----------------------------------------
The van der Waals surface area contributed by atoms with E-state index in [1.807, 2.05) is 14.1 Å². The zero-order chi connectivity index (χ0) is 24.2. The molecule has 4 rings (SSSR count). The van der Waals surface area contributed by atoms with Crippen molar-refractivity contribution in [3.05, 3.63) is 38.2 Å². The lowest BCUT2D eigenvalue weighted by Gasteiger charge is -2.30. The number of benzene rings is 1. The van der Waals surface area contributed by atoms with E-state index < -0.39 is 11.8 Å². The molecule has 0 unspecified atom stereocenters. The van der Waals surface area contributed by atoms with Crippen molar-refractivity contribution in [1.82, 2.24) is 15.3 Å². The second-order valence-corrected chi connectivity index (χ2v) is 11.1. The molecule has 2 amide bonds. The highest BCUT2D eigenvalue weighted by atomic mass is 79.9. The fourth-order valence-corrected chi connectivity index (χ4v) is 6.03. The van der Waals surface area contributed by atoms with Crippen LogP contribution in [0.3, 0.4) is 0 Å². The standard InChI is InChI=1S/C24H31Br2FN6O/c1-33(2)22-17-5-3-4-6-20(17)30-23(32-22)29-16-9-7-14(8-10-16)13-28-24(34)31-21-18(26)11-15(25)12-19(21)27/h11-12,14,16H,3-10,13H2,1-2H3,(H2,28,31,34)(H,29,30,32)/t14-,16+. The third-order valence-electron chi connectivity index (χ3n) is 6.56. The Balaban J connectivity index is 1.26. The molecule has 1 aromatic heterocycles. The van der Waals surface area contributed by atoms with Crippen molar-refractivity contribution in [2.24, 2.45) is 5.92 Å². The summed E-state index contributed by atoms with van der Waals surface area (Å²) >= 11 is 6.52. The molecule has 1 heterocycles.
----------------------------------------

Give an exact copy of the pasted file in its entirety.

The van der Waals surface area contributed by atoms with E-state index in [1.807, 2.05) is 14.1 Å². The zero-order chi connectivity index (χ0) is 24.2. The molecule has 4 rings (SSSR count). The van der Waals surface area contributed by atoms with Crippen molar-refractivity contribution in [3.05, 3.63) is 38.2 Å². The lowest BCUT2D eigenvalue weighted by Gasteiger charge is -2.30. The number of benzene rings is 1. The van der Waals surface area contributed by atoms with E-state index < -0.39 is 11.8 Å². The molecule has 0 unspecified atom stereocenters. The van der Waals surface area contributed by atoms with Crippen molar-refractivity contribution in [1.82, 2.24) is 15.3 Å². The second-order valence-corrected chi connectivity index (χ2v) is 11.1. The molecule has 2 amide bonds. The highest BCUT2D eigenvalue weighted by atomic mass is 79.9. The fourth-order valence-corrected chi connectivity index (χ4v) is 6.03. The van der Waals surface area contributed by atoms with Crippen LogP contribution in [0.3, 0.4) is 0 Å². The standard InChI is InChI=1S/C24H31Br2FN6O/c1-33(2)22-17-5-3-4-6-20(17)30-23(32-22)29-16-9-7-14(8-10-16)13-28-24(34)31-21-18(26)11-15(25)12-19(21)27/h11-12,14,16H,3-10,13H2,1-2H3,(H2,28,31,34)(H,29,30,32)/t14-,16+. The third-order valence-electron chi connectivity index (χ3n) is 6.56. The Balaban J connectivity index is 1.26. The molecule has 1 aromatic heterocycles. The van der Waals surface area contributed by atoms with Crippen molar-refractivity contribution in [2.24, 2.45) is 5.92 Å². The summed E-state index contributed by atoms with van der Waals surface area (Å²) >= 11 is 6.52. The molecule has 1 heterocycles.